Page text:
Systematic centimeter-scale XRF analyses of drill core requires calibrations with sufficient range of elemental concentrations to account for sample heterogeneity (e.g., Jones et al., 2005). Disseminated sulfides, mineral fracture fill, or coarsely crystalline silicates can introduce element spikes (Fig. 4) that are not commonly encountered on geochemical samples that are pulverized and homogenized (e.g., Potts and West, 2008). An increase in range (or end-member variability), caused by dramatic elemental variations coming from mineral heterogeneity, can result in poor fitting of the calibrations. Similarly, detector blinding (too many photons) caused by elemental bombardment from geologic features like metal-rich disseminations, veins, and breccias can cause issues in concentration determination. Furthermore, element deportment in minerals (e.g., Cu in chalcopyrite, chalcocite, or malachite) and/or coexisting minerals assemblages (e.g., chalcopyrite-pyrrhotite) can also introduce result variability through X-ray fluorescence peak overlap (e.g., Fe, Bi, and Au). High-resolution XRF scanning therefore needs more complex calibrations that better account for true elemental distribution of in situ rock texture.

Ore-forming elements like Cu, Mo, and Zn and lithogeochemical elements such as K, Ca, Sr, and Rb are best measured using linear calibrations, incorporating slope and matrix corrections that account for any interferences. This ultimately results in calibrations that perform well not only inside a volume of mineralization but also in least altered, unmineralized wall rock. Machine learning algorithms, including extreme gradient boosting combined with neural networks, can be used in establishing a fit-for-purpose calibration for lower-concentration elements. Such calibrations generally perform well but are inherently prone to manifesting nonlinear error when new rock types and elemental associations are encountered outside of the calibration data set.

Field trials completed on a variety of deposit styles have found that the best calibrations are created from geologic material that captures the variety of lithology, alteration, and mineralization from the immediate area of the exploration target or deposit. Samples used for calibration must be prepared as a uniform pulp and have high-quality multiacid laboratory geochemistry to ensure that the element concentrations are known. A multiacid digest may have some residual mineral phases that will result in the underreporting of Zr, Cr, Al, and to a lesser extent K, which will inherently impact the calibration and the resultant output from the XRF scanner. Attempts to apply a universal calibration to new scanning projects has been largely unsuccessful, as they fail to account for the strong matrix effects, including element attenuation because of matrix variability within the rock volume and local density variations within the scanned samples.

The single most important factor in determining the success of a scanning XRF project is the quality of the calibration. Several iterations may be needed in the early stages of scanner deployment to a new project site. A fully optimized calibration may require large volumes of sample material, i.e., 500 to 1,000 pulps and hundreds to thousands of meters of core, depending on deposit complexity.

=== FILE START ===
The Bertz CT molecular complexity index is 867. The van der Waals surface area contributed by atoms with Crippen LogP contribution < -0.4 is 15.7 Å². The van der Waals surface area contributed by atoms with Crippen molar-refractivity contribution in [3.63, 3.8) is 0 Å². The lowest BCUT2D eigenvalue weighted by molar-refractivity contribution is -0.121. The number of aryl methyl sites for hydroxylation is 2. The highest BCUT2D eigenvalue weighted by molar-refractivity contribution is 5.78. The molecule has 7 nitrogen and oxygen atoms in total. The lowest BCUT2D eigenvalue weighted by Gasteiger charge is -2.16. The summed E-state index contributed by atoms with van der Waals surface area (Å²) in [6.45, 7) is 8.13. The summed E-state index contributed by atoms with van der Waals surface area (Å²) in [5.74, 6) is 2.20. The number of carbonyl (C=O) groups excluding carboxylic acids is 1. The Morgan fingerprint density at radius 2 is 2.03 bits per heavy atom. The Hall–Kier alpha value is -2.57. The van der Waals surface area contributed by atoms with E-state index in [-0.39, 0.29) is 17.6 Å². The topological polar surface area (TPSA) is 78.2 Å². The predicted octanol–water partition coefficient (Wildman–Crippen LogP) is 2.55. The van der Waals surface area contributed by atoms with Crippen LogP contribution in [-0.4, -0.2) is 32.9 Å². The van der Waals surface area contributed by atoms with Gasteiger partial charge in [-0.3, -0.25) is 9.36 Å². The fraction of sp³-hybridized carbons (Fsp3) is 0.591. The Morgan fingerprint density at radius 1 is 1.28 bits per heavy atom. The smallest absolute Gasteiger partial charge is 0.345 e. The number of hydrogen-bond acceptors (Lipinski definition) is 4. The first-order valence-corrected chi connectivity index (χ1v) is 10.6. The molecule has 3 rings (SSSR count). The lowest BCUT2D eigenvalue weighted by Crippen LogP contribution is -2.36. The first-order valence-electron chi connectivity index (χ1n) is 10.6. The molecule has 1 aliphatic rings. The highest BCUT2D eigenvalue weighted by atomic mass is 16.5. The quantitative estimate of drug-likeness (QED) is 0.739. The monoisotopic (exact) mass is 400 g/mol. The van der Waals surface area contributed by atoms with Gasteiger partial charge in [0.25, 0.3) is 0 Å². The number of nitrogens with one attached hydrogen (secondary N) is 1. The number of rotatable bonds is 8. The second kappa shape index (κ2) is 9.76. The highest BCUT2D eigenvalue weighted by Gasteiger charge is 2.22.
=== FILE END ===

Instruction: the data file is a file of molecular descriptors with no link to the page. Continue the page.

Collation of a representative sample suite will ensure that a fully optimized calibration is achieved quickly. Confidence in the technology and its output can be lost without fully understanding the importance of a comprehensive calibration. Once a robust calibration, capturing all representative rock types and a full range of mineralization, is in place, rock volumes can be understood and defined in near real time as drilling occurs, driving efficiency in orebody definition and moving resource drillouts much faster.

Deposit-scale XRF scanning

Near-real-time data delivery of XRF sensor-derived metal values not only helps in decision-making around drill hole planning, but it can also be transformational in core shed workflow modification. Newcrest’s exploration team, working with technology partner Veracio, has developed new ways of logging that have come from the application of XRF scanning technology to multiple sites and integrated them into large-scale drilling programs. Two case studies are presented to highlight the deployment and integration of XRF scanning to a porphyry Cu-Au deposit (Red Chris) and a complex breccia-hosted Cu-Au deposit (Havieron).

Porphyry-related fracture-controlled and disseminated chalcopyrite ± bornite at Red Chris is centered on a composite swarm of at least three porphyry phases (P1-P3) that are subdivided based on subtle compositional and textural differences and truncated veins (Rees et al., 2015). The bulk of Cu-Au was introduced during emplacement of the P2 set of porphyry dikes. Higher-grade Cu-Au is centered on early potassic (K-feldspar-biotite-albite-quartz ± magnetite) and calc-potassic (actinolite-biotite-K-feldspar-magnetite) assemblages that have been overprinted by phyllic and pervasive intermediate argillic (quartz-illite-chlorite-carbonate) rocks. Propylitic (epidote-chlorite) alteration occurs as a distal footprint to the potassic alteration and a late-stage overprint to postmineral porphyry intrusions.